05 Car Dealer 2They say timing is everything. When you are thinking about a new car, timing can save you thousands if you pick the right time of year — or cost you thousands if you don’t get the timing right. As the seasons pass, transaction prices can fluctuate with supply and demand. Automotive financing, cashback and leasing incentives change month to month, based on the time of the year. The inventory of new vehicles varies as model years change, and new cars, trucks, SUVs and minivans arrive in the market.

The absolute best month to buy is December, dealers say. To understand why December is the best time to buy a car, you need first to understand the process and the whys and wherefores. Car dealers and salespeople have quotas, lots of quotas. There are daily quotas, 10-day quotas and monthly quotas for the number of vehicles they have to sell. And there is a big goal — the annual quota. The end of the year is a busy time at dealerships because the very best deals of the year are offered on New Year’s Eve and New Year’s Day. The periods that manufacturers use to determine sales do not always coincide with calendar months.

The industry’s calendar for 2017, for example, had the sales month of December end Jan. 2, 2018. Your car purchase, this week, could determine the difference between the dealership hitting its annual sales goal and the salespeople receiving nice annual bonuses — or not. That’s why December, more specifically, the last week of the month, is the best time of year to buy a car. According to TrueCar, you can save an additional 8.3% off the price of a new car if you visit the dealership on New Year’s Eve.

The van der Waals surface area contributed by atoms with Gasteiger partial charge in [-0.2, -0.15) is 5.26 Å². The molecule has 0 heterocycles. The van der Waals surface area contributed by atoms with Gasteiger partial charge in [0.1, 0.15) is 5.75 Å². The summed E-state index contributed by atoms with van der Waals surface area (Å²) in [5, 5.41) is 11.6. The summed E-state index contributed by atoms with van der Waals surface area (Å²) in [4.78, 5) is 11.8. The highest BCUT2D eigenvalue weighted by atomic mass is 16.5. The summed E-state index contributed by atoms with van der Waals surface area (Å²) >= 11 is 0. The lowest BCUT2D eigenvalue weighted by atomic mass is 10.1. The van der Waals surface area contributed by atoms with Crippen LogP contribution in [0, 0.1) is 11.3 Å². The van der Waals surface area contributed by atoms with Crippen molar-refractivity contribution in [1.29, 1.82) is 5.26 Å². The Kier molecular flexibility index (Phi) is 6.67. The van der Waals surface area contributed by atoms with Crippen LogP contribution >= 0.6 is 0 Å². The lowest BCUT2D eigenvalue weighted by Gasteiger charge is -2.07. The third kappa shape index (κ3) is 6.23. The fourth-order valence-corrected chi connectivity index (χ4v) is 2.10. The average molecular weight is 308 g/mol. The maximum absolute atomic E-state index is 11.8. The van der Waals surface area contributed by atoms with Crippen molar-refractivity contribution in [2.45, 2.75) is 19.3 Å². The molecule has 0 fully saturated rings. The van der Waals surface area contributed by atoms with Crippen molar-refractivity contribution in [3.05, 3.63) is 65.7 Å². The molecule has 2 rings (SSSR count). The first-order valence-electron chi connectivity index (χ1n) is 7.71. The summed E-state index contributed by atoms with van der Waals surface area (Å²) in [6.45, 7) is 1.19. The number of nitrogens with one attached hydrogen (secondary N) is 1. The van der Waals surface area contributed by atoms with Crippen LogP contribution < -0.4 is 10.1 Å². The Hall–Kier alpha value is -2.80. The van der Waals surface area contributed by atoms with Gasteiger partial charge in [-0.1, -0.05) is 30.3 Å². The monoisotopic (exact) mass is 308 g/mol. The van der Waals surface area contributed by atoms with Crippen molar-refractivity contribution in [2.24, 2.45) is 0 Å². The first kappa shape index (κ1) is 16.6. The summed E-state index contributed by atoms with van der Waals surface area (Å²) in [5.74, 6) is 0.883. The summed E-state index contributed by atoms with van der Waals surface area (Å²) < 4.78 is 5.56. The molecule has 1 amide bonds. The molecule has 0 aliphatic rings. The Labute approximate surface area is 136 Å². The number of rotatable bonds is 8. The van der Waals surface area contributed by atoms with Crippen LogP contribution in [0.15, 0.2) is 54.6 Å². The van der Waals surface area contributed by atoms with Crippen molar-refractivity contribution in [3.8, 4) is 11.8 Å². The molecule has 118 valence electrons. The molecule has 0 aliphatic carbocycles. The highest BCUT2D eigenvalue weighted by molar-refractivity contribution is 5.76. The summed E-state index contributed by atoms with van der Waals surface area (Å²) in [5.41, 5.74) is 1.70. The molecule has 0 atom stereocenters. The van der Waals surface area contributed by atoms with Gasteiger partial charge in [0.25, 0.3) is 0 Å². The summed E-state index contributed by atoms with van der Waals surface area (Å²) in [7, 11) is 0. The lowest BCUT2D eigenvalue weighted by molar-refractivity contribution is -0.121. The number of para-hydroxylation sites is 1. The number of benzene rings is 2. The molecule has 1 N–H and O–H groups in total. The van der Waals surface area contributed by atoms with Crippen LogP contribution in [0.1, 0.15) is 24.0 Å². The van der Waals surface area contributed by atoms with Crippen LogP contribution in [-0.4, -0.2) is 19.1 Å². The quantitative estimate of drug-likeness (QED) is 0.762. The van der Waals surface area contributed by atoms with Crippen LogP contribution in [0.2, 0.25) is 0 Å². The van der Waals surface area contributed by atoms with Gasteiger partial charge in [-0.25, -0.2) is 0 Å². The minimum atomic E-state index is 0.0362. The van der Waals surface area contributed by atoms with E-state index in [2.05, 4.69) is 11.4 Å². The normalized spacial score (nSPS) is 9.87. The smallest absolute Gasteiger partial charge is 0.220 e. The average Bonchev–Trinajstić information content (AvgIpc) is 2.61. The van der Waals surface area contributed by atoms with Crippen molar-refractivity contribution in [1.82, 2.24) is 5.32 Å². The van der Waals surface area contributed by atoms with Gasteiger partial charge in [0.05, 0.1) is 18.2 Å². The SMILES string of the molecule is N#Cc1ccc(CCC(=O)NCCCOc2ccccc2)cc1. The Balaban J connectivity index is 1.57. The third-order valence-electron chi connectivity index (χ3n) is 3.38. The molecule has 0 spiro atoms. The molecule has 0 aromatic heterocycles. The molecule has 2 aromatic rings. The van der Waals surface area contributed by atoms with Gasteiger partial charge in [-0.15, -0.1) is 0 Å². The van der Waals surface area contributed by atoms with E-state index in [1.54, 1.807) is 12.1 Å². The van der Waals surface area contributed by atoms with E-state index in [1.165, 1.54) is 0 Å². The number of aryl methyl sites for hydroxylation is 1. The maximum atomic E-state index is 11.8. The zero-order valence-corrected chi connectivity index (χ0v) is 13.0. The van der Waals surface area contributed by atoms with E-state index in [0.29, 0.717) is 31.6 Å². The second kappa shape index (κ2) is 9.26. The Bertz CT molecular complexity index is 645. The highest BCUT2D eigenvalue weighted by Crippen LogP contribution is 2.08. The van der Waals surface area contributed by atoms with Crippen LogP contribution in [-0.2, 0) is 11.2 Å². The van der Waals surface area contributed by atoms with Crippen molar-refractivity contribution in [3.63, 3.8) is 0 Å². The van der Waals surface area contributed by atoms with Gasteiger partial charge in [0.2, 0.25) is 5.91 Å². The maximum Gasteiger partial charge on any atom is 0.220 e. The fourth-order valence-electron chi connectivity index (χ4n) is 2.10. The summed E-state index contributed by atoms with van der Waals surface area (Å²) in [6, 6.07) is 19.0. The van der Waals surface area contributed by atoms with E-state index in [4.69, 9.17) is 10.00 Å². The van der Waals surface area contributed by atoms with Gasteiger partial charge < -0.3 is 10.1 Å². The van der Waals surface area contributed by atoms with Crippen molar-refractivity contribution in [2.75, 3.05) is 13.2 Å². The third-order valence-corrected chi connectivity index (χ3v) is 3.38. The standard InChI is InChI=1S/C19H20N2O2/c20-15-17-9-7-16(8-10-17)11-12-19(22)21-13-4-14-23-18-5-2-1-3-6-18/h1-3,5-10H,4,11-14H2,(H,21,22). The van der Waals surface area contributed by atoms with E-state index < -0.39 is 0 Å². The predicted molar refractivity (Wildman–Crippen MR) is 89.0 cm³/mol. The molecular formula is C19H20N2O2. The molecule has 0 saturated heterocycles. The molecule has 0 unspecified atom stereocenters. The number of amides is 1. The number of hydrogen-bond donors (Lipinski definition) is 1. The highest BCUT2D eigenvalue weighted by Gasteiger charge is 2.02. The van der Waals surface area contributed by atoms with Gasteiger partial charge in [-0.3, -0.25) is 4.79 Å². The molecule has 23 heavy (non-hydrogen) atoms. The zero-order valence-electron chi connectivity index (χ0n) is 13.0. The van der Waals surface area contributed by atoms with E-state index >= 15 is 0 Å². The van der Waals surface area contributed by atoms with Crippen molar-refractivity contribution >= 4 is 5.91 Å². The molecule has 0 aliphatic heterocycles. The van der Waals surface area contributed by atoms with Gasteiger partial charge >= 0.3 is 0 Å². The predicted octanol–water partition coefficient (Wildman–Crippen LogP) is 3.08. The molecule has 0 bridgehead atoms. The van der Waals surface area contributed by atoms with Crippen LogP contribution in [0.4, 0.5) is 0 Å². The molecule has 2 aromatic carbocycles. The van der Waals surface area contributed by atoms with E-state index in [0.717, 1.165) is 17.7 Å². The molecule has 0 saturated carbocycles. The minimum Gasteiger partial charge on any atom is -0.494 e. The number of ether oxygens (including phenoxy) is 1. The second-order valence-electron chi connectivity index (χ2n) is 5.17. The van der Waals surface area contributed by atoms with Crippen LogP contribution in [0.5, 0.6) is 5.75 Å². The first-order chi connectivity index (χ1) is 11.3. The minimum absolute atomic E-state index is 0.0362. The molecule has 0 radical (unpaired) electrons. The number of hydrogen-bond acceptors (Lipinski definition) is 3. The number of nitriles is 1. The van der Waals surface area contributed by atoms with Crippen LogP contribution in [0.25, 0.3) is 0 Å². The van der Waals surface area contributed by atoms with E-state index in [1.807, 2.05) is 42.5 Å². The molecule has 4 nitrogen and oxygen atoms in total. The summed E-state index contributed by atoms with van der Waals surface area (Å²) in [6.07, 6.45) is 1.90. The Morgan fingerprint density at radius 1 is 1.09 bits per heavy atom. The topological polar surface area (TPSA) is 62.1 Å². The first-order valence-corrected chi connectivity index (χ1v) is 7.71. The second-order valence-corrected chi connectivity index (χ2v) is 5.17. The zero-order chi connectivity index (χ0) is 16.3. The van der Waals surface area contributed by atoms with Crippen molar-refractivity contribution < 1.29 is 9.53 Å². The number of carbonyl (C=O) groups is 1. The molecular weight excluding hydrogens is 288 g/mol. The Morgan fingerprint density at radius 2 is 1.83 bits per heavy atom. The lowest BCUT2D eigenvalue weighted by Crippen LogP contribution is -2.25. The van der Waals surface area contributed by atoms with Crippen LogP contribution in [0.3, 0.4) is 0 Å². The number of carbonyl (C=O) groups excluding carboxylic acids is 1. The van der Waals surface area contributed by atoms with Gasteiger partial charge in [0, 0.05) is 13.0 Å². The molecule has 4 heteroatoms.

Let’s say you were considering a used car going for $20,000. If you go in on New Year’s Eve, which is Tuesday, you stand to slash $1,660 just because you went in on the last day — and that’s in addition to other discounts offered. According to Mike Rabkin, owner and founder of From Car to Finish, the end of the month is great “because sales managers at dealerships have monthly quotas to hit and get compensated on whether they hit them or not.”

U.S. News and World Report notes that well-informed consumers are most likely to score great deals on new cars. The magazine provides buyers with all of the information they need, from learning about the buying process to choosing a new versus almost-new car and understanding financing options. Car loans are based on individual credit ratings. The higher one’s credit score, the lower the interest rate. The better the rate, the lower the monthly car payment. Buyers with established banking relationships can usually get better financing at their banks. Financing at a dealer’s business office means a point or two more on the interest rate regardless of a buyer’s creditworthiness.

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